I wish I’d studied palaeontology – Spangle McQueen

 

They used to teach that colour would never be detected in fossils.

But now it’s someone’s job to reveal the complexions

of dinosaurs, to unravel the hints about hues,

examining melanosomes and spherical organelles,

to conclude that, ‘You don’t have an orange and white tail

for nothing’. It’s someone’s job to pore over fossilised

forearms looking for the trace of quill knobs

or to separate spiral twists of fibres to analyse Jurassic

dandruff and to tell us with authority that these creatures

shed their skin in flakes. I wish I’d studied palaeontology

instead of forensic psychology. Primitive plumage

interests me more than psychopathy and the science

of empathy ever could.

 

 

20171019_233122-1Spangle McQueen is a happy grandma and hopeful poet living in Sheffield.

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Brick – Samuel W. James

 

Feel the slugs sliming on your underneath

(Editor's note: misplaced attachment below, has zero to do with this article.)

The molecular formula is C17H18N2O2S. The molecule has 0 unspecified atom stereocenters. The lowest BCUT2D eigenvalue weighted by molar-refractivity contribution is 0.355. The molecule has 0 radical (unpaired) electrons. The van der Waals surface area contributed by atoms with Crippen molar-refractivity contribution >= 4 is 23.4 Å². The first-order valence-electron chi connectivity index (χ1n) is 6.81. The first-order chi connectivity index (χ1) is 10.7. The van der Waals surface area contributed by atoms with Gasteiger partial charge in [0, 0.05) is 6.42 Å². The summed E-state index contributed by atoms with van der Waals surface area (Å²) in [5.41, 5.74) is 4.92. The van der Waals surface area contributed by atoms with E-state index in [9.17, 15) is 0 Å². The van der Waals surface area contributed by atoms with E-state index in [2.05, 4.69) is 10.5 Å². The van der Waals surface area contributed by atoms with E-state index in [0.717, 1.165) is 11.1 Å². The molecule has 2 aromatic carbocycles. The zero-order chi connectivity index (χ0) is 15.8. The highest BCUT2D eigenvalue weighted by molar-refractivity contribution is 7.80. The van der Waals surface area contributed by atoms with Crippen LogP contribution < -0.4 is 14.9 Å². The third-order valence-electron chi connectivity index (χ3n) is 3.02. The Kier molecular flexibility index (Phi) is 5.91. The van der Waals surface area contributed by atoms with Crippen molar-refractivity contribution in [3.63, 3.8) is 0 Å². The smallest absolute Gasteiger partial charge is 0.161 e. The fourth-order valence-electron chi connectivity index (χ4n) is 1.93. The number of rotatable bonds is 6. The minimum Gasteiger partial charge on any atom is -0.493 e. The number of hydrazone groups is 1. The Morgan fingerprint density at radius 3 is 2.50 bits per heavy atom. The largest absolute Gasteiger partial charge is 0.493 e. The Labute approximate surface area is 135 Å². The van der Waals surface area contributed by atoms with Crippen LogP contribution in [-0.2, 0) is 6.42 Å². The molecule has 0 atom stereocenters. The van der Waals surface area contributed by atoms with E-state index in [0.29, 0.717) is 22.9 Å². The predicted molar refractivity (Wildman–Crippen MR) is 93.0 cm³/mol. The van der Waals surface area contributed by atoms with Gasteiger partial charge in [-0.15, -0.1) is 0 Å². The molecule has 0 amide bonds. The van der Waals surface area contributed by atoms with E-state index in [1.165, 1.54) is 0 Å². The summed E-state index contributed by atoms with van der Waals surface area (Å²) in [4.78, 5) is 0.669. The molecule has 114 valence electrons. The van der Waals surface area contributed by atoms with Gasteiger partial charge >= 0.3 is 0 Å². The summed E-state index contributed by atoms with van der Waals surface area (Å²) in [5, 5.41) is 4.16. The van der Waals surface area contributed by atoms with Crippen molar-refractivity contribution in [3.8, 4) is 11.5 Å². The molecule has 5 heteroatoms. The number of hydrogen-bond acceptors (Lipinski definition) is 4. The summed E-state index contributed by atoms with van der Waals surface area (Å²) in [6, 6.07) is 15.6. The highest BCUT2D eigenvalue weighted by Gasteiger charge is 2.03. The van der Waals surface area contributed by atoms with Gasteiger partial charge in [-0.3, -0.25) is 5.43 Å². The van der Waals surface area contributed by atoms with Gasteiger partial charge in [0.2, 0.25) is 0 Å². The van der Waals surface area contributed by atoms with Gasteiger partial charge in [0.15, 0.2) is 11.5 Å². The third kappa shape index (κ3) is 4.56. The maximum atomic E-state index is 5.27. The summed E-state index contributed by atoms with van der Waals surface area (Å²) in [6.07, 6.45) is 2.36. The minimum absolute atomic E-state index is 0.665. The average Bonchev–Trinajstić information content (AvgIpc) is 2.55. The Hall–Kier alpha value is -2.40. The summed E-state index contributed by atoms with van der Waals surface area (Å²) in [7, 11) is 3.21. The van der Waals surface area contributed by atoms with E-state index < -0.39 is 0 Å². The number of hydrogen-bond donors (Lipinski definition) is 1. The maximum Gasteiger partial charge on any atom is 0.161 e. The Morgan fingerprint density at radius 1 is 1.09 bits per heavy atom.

and wait for summer, when a colony of ants

may claim you as their spot. Feel the kick

as you hop off the road, and the landing.

Think about your situation on the pavement.

 

Feel the mosses and lichens take hold

as flakes and cracks drive into your outer layer.

Feel them checked for insects by birds,

and the many threads of spider web left.

Think about your situation on the pavement.

 

 

SWJ picSamuel W. James’ poems can also be found in AllegroThe Eyewear ReviewThe Fortnightly ReviewDissident VoiceThe Literary HatchetAmsterdam QuarterlyLondon GripClockwise CatPeeking CatSentinel QuarterlyScarlet Leaf ReviewDoor is a JarThe Beautiful SpaceElsewhere Journal and Ink, Sweat and Tears.